Scope and Content: Plans for the preparation of "The Survey of Canadian English" were announced at the Canadian Council of Teachers of English (C.C.T.E.) Conference in Winnipeg in 1970. M.H. Scargill, of the University of Victoria, was named Director of the survey. The questions were meant to pinpoint the changes in pronunciation, grammar, vocabulary and spelling used by native-born English-speaking Canadians over the generations. Among the various scholars who acted as Regional Directors of the survey was A.M. Kinloch. In the fall of 1971 and in 1972 questionnaires and answer sheets were sent to the Regional Directors, and then forwarded to the schools. Each student received one questionnaire and three answer sheets -- one to be completed by the student, and one by each of the student's parents. Follow-up interviews were held to enlarge on the findings from the printed questionnaires. In 1974, a book of the results was created, entitled Modern Canadian English Usage: Linguistic Change & Reconstruction.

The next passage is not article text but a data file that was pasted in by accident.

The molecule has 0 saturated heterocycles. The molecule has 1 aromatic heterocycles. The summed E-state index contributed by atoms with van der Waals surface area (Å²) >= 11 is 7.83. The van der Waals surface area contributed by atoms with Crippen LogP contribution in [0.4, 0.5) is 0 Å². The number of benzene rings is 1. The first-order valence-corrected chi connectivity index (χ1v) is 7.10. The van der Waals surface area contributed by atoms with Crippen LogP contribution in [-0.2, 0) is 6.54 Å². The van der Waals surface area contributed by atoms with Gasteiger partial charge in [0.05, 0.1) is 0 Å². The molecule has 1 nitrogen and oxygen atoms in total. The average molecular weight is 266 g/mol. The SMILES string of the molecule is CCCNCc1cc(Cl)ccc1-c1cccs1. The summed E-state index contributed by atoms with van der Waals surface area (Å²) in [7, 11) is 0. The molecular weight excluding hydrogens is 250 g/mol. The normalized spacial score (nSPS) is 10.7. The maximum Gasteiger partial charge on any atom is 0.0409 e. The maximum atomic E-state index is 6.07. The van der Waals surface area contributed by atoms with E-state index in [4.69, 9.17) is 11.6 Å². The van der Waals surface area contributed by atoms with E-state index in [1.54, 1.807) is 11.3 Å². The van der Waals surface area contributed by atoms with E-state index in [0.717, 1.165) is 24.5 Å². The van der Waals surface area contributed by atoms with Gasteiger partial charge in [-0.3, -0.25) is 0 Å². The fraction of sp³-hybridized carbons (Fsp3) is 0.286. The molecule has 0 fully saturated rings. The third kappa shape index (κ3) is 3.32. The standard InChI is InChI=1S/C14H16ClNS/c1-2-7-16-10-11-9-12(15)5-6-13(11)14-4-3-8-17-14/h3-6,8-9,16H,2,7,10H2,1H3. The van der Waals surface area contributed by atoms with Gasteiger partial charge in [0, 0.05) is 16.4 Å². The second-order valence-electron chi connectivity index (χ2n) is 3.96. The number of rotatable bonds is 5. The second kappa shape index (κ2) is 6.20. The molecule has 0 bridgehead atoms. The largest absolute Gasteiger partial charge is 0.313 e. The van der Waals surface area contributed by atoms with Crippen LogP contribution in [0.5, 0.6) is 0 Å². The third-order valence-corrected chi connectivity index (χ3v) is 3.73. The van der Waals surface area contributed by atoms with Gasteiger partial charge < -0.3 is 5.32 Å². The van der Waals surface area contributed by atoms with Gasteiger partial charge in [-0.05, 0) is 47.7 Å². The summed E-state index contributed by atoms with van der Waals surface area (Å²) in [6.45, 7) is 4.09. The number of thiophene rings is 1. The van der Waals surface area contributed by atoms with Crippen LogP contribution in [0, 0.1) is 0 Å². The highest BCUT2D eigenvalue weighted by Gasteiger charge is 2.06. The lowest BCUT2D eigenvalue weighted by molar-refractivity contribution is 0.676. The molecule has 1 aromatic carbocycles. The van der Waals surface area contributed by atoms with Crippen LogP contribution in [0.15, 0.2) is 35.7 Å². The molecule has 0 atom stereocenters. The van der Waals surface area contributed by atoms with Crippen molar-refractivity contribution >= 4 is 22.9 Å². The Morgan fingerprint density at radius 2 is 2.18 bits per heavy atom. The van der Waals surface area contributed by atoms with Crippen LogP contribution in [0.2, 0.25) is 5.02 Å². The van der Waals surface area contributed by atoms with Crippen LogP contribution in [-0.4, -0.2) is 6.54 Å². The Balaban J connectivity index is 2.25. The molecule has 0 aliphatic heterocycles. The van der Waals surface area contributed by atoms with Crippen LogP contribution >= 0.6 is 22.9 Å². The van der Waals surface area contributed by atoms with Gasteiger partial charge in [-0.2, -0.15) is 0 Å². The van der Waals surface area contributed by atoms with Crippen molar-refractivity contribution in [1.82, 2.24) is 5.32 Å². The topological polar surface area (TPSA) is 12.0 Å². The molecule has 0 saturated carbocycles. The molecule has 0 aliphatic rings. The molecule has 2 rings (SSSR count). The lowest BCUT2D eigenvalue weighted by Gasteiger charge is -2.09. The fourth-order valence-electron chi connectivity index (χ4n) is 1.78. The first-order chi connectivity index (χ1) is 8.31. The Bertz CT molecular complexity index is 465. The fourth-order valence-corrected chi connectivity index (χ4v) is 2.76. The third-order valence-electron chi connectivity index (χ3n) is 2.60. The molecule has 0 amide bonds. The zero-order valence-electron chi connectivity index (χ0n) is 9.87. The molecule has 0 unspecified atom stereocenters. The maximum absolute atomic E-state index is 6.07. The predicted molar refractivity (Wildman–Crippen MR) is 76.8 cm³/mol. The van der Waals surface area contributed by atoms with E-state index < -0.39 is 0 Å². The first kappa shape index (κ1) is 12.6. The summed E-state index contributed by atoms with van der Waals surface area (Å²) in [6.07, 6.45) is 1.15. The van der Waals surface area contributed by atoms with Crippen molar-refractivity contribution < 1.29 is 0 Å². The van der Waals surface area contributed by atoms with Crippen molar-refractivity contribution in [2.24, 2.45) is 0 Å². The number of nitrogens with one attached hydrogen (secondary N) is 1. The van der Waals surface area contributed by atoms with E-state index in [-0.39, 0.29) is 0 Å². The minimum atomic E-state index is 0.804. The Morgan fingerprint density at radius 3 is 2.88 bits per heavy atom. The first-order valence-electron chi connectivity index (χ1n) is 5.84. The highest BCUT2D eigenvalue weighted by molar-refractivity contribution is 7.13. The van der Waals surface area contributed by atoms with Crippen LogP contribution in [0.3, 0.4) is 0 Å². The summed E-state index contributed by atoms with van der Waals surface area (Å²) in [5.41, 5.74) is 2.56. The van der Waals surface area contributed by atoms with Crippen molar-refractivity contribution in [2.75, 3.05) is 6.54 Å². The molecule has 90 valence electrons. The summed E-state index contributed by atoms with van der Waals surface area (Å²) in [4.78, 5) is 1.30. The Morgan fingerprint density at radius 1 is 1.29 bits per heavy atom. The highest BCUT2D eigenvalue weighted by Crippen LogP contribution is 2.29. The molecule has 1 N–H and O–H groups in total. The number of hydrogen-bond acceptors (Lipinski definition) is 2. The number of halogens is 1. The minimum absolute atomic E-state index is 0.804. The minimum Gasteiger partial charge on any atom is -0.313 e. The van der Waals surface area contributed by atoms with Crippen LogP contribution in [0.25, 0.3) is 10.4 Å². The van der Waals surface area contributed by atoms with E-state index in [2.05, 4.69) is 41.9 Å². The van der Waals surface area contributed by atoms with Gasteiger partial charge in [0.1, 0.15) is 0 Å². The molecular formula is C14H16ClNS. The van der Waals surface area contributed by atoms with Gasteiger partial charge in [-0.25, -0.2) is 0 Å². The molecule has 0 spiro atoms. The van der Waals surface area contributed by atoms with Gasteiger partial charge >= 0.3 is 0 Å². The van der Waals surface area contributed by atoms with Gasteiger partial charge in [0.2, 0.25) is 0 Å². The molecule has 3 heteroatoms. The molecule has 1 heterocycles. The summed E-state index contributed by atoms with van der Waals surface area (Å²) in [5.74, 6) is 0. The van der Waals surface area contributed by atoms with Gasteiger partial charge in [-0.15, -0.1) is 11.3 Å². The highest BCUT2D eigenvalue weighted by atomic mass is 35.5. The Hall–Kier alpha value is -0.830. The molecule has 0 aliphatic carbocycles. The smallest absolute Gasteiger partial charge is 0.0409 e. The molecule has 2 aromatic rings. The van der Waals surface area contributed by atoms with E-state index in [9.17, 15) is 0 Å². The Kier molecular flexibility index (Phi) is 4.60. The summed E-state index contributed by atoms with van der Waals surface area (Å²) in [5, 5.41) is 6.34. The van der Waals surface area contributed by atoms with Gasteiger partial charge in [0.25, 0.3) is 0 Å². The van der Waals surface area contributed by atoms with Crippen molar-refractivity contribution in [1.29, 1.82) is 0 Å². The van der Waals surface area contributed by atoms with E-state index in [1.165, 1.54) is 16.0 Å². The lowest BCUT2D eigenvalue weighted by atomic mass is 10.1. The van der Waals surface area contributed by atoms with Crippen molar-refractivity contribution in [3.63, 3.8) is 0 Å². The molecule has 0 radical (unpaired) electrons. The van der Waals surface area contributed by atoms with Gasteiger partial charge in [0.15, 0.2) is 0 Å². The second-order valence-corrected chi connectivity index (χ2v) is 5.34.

This series contains both the completed questionnaires from the "Survey of Canadian English" within the New Brunswick region and 16 audio reels from a set of follow-up interviews.
The series is divided into two sub-series:
1. "Survey of Canadian English" Questionnaires and Follow-up Information from New Brunswick. -- [1971?]-1974
2. Audio Reels from the Follow-up Interviews Done for the "Survey of Canadian English". -- 1973
Title: Title is based on contents of the series.
Related Material: A copy of Modern Canadian English Usage: Linguistic Change & Reconstruction can be found in Series 11, sub-series 1, file 20.